An international agreement has been signed between the Queensland Government and French collaborative research centre VEDECOM to provide the state’s first automated vehicle in 2019.
It will play a part in Queensland’s on-road testing of the automated vehicle technology as part of the Department of Transport and Main Roads’(TMR) Cooperative and Highly Automated Driving (CHAD) pilot.
The vehicle is classified as a Society of Automotive Engineers Level Four, meaning it does not require the driver to take action while it is driving but still allows for manual control if needed.
It will also function as a cooperative automated vehicle (CAV), allowing it to connect to other vehicles, infrastructure and road operations systems to share safety related messages and warnings.
Transport and Main Roads Minister Mark Bailey said the Renault ZOE EV will be the fourth vehicle prototype built by VEDECOM and will help test automated vehicle safety across five areas; roads, roadsides, vehicles, road users and speeds.
“We’re doing this testing so we will be ready when vehicles with these capabilities are widely available for Queensland road users,” Mr Bailey said.
“Preparation is key. We must ensure our road network, infrastructure, legislation, regulation and licencing processes are aligned to support to integrate automated vehicles with our transport network.”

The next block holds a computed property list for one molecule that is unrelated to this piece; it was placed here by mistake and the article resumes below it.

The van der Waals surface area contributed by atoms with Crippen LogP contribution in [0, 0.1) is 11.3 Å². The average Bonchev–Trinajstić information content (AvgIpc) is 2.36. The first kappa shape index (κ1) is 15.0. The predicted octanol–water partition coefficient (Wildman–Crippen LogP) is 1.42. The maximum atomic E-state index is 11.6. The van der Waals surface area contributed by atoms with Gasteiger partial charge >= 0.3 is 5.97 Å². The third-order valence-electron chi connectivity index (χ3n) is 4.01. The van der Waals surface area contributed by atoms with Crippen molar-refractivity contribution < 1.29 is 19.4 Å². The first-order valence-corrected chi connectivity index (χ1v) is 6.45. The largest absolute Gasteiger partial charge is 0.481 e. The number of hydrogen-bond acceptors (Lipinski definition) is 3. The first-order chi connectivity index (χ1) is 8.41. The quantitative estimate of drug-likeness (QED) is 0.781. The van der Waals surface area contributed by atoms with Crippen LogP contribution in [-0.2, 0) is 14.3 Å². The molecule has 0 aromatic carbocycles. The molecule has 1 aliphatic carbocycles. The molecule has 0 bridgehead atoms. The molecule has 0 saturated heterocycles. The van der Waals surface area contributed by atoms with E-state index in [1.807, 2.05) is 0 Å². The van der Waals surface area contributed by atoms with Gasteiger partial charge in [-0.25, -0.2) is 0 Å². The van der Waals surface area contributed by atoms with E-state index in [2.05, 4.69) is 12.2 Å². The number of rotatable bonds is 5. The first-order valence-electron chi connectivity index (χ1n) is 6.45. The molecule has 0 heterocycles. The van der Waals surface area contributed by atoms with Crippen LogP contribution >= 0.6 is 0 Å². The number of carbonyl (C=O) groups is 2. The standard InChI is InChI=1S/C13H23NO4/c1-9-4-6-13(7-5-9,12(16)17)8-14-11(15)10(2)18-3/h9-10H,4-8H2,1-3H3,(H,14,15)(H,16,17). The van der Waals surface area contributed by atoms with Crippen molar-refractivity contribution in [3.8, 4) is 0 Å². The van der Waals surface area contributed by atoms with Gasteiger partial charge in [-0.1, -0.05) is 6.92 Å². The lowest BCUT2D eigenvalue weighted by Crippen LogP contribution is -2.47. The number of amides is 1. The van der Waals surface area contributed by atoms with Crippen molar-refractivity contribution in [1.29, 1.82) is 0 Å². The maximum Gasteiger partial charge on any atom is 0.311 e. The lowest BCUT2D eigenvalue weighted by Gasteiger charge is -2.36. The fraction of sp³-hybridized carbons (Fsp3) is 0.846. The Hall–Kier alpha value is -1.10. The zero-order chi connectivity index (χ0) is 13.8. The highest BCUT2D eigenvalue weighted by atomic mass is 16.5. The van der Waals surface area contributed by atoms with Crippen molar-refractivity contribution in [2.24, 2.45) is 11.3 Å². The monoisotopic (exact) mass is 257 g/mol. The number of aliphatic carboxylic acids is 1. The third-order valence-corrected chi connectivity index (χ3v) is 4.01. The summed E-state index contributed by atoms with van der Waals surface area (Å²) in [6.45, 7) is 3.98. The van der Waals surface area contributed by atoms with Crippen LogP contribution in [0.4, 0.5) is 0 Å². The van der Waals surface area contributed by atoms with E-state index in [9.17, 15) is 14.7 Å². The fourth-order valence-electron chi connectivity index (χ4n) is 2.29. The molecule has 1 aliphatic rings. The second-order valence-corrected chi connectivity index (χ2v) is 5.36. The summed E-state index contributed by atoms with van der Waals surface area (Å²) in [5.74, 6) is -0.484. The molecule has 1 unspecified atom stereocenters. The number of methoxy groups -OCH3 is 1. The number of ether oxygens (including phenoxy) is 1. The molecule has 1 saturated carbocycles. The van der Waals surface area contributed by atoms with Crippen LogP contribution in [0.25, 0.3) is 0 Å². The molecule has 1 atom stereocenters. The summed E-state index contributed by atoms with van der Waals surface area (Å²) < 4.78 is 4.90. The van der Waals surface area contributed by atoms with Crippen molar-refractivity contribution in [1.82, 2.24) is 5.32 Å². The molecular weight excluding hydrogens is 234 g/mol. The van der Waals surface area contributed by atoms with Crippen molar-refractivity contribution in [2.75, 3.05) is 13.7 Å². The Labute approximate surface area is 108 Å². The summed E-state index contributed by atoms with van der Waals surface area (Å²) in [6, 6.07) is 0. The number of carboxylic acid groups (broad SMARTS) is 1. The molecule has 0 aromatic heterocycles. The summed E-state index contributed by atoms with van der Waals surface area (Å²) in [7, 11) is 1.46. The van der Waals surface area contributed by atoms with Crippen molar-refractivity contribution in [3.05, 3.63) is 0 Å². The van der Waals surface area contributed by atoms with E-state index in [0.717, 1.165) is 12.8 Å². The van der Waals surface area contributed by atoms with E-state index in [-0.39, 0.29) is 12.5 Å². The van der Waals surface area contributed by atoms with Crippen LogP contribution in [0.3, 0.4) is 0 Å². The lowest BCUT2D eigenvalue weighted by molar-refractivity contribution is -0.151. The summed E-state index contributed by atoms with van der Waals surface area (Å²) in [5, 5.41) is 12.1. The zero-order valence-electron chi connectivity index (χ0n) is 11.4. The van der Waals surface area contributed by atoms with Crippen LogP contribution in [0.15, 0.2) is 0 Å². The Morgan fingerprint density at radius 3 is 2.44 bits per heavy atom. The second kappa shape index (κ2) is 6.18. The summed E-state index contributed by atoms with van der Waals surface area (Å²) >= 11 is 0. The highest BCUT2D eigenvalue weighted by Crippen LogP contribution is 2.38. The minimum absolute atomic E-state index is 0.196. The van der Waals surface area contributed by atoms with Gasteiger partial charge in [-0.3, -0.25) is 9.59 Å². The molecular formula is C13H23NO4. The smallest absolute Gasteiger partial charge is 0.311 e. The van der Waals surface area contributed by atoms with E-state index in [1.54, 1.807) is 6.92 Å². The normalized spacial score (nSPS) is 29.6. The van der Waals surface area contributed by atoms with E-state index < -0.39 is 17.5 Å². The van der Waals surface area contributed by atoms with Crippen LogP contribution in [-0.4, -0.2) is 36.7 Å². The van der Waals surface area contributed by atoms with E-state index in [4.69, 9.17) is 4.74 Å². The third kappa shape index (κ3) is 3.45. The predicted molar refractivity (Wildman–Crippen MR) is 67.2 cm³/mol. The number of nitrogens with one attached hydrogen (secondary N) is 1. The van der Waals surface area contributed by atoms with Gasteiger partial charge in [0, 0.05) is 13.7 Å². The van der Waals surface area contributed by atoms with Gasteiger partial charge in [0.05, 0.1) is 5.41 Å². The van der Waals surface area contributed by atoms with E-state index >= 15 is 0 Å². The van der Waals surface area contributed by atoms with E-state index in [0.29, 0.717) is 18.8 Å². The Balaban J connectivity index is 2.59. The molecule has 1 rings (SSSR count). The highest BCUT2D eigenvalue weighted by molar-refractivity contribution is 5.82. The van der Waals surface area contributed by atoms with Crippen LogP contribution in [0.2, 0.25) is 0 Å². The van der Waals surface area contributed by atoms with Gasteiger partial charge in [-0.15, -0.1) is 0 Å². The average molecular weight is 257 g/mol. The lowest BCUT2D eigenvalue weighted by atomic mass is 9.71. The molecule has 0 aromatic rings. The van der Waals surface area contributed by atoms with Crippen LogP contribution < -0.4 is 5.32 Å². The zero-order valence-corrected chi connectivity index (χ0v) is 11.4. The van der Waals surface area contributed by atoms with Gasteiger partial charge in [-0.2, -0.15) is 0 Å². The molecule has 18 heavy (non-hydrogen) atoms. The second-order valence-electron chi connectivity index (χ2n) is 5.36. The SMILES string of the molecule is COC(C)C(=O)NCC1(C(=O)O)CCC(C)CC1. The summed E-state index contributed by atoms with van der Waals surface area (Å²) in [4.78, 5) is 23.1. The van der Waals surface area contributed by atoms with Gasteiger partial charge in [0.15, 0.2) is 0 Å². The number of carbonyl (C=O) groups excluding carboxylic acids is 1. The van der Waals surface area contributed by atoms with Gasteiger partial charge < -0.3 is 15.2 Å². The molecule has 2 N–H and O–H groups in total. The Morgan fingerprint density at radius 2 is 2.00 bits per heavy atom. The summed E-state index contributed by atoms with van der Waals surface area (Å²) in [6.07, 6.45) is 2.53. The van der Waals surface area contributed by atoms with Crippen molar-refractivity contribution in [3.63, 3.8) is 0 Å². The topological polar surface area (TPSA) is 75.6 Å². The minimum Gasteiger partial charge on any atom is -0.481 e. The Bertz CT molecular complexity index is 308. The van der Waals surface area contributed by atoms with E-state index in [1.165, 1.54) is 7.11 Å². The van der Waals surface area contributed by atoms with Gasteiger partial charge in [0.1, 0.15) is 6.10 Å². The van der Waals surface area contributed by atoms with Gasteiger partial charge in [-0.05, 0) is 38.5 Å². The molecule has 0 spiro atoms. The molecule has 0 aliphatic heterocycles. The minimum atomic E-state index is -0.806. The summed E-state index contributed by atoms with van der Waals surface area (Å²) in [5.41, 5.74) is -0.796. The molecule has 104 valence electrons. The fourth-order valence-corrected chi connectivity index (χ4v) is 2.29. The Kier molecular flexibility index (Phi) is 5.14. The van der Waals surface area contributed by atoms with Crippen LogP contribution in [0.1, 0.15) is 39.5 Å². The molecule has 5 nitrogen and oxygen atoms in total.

“For Queenslanders, these rapidly developing vehicle technologies have the potential to significantly reduce crashes and crash-related gridlock, as well as reducing emissions and fuel use.”
The Queensland Government has also partnered with the Queensland University of Technology (QUT) and iMOVE Cooperative Research Centre to explore the impacts automated vehicles can have on safety.
iMOVE Australia Managing Director Ian Christensen said urgent improvements to transport systems were needed to reduce congestion, accidents and emissions.
“We are excited by the opportunities connected vehicle technologies offer,” Mr Christensen said.
“iMOVE is proud to work with TMR and QUT to take this important step. We are keen to prepare for the safe introduction of CAVs into our networks.”
QUT Professor Andry Rakotonirainy said the pilot project would help to develop new methods of testing how valid automated vehicles would be on Queensland roads and ensure safe interaction with road uses and road infrastructure.
“Automated vehicles will disrupt our approach to mobility, as smartphones did to communication. CAVs are an opportunity to increase mobility access for all, while improving road safety and congestion,” Prof Rakotonirainy said.
The CHAD pilot is part of the Cooperative and Automated Vehicle Initiative project, which also includes Australia’s largest trial of Cooperative Intelligent Transport Systems technologies and the benefits for pedestrians, cyclists and motorcycle riders.